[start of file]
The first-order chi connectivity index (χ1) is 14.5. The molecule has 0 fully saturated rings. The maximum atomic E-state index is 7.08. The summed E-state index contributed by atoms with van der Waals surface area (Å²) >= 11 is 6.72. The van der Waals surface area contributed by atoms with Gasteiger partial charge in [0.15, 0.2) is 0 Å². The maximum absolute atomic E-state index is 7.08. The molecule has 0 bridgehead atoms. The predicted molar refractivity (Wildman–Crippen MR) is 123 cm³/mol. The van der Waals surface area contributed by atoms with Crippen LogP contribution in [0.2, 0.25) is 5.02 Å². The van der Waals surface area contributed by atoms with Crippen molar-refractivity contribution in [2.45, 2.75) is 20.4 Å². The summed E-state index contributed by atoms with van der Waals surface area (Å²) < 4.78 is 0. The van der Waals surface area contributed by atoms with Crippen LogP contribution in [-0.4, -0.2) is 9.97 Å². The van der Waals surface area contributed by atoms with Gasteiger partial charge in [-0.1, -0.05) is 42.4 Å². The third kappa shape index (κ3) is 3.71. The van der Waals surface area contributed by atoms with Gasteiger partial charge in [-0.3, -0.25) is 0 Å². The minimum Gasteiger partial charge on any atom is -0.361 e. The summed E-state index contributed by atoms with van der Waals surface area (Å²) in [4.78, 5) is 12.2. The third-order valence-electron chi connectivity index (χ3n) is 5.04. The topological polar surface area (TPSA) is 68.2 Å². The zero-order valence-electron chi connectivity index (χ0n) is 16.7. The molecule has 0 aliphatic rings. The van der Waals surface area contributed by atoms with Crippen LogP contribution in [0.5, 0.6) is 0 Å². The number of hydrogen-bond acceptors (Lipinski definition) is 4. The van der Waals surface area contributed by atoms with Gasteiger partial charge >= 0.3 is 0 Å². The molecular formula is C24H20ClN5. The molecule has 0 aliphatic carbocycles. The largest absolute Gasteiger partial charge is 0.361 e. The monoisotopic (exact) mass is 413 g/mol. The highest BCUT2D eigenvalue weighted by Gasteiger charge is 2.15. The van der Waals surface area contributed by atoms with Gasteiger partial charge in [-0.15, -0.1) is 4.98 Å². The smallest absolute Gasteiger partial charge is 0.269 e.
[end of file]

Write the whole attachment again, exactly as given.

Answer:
The first-order chi connectivity index (χ1) is 14.5. The molecule has 0 fully saturated rings. The maximum atomic E-state index is 7.08. The summed E-state index contributed by atoms with van der Waals surface area (Å²) >= 11 is 6.72. The van der Waals surface area contributed by atoms with Gasteiger partial charge in [0.15, 0.2) is 0 Å². The maximum absolute atomic E-state index is 7.08. The molecule has 0 bridgehead atoms. The predicted molar refractivity (Wildman–Crippen MR) is 123 cm³/mol. The van der Waals surface area contributed by atoms with Crippen LogP contribution in [0.2, 0.25) is 5.02 Å². The van der Waals surface area contributed by atoms with Crippen molar-refractivity contribution in [2.45, 2.75) is 20.4 Å². The summed E-state index contributed by atoms with van der Waals surface area (Å²) < 4.78 is 0. The van der Waals surface area contributed by atoms with Crippen LogP contribution in [-0.4, -0.2) is 9.97 Å². The van der Waals surface area contributed by atoms with Gasteiger partial charge in [-0.1, -0.05) is 42.4 Å². The third kappa shape index (κ3) is 3.71. The van der Waals surface area contributed by atoms with Gasteiger partial charge in [-0.3, -0.25) is 0 Å². The minimum Gasteiger partial charge on any atom is -0.361 e. The summed E-state index contributed by atoms with van der Waals surface area (Å²) in [4.78, 5) is 12.2. The third-order valence-electron chi connectivity index (χ3n) is 5.04. The topological polar surface area (TPSA) is 68.2 Å². The zero-order valence-electron chi connectivity index (χ0n) is 16.7. The molecule has 0 aliphatic rings. The van der Waals surface area contributed by atoms with Crippen LogP contribution in [0.5, 0.6) is 0 Å². The number of hydrogen-bond acceptors (Lipinski definition) is 4. The van der Waals surface area contributed by atoms with Gasteiger partial charge >= 0.3 is 0 Å². The molecular formula is C24H20ClN5. The molecule has 0 aliphatic carbocycles. The largest absolute Gasteiger partial charge is 0.361 e. The monoisotopic (exact) mass is 413 g/mol. The highest BCUT2D eigenvalue weighted by Gasteiger charge is 2.15. The van der Waals surface area contributed by atoms with Gasteiger partial charge in [-0.15, -0.1) is 4.98 Å². The smallest absolute Gasteiger partial charge is 0.269 e.